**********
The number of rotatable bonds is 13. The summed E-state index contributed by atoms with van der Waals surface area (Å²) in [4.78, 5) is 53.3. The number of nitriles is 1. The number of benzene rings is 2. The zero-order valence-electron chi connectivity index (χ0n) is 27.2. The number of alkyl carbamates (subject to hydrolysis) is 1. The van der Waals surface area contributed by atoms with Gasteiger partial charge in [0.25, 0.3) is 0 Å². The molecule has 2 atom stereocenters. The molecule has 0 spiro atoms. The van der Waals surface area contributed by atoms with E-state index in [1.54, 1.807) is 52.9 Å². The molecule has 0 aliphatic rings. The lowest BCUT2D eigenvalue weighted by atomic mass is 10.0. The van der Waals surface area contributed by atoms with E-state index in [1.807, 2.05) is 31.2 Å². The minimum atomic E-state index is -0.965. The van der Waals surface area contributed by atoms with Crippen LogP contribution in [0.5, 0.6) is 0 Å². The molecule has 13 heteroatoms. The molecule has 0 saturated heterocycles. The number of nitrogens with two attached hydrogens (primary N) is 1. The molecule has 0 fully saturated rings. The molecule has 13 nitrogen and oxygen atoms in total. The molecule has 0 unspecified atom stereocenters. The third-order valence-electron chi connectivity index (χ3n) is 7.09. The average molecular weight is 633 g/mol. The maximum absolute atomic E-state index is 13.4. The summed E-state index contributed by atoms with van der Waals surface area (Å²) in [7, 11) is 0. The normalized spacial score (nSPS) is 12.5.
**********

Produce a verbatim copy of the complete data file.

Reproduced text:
The number of rotatable bonds is 13. The summed E-state index contributed by atoms with van der Waals surface area (Å²) in [4.78, 5) is 53.3. The number of nitriles is 1. The number of benzene rings is 2. The zero-order valence-electron chi connectivity index (χ0n) is 27.2. The number of alkyl carbamates (subject to hydrolysis) is 1. The van der Waals surface area contributed by atoms with Gasteiger partial charge in [0.25, 0.3) is 0 Å². The molecule has 2 atom stereocenters. The molecule has 0 spiro atoms. The van der Waals surface area contributed by atoms with E-state index in [1.54, 1.807) is 52.9 Å². The molecule has 0 aliphatic rings. The lowest BCUT2D eigenvalue weighted by atomic mass is 10.0. The van der Waals surface area contributed by atoms with E-state index in [1.807, 2.05) is 31.2 Å². The minimum atomic E-state index is -0.965. The van der Waals surface area contributed by atoms with Crippen LogP contribution in [0.5, 0.6) is 0 Å². The molecule has 13 heteroatoms. The molecule has 0 saturated heterocycles. The number of nitrogens with two attached hydrogens (primary N) is 1. The molecule has 0 fully saturated rings. The molecule has 13 nitrogen and oxygen atoms in total. The molecule has 0 unspecified atom stereocenters. The third-order valence-electron chi connectivity index (χ3n) is 7.09. The average molecular weight is 633 g/mol. The maximum absolute atomic E-state index is 13.4. The summed E-state index contributed by atoms with van der Waals surface area (Å²) in [7, 11) is 0. The normalized spacial score (nSPS) is 12.5.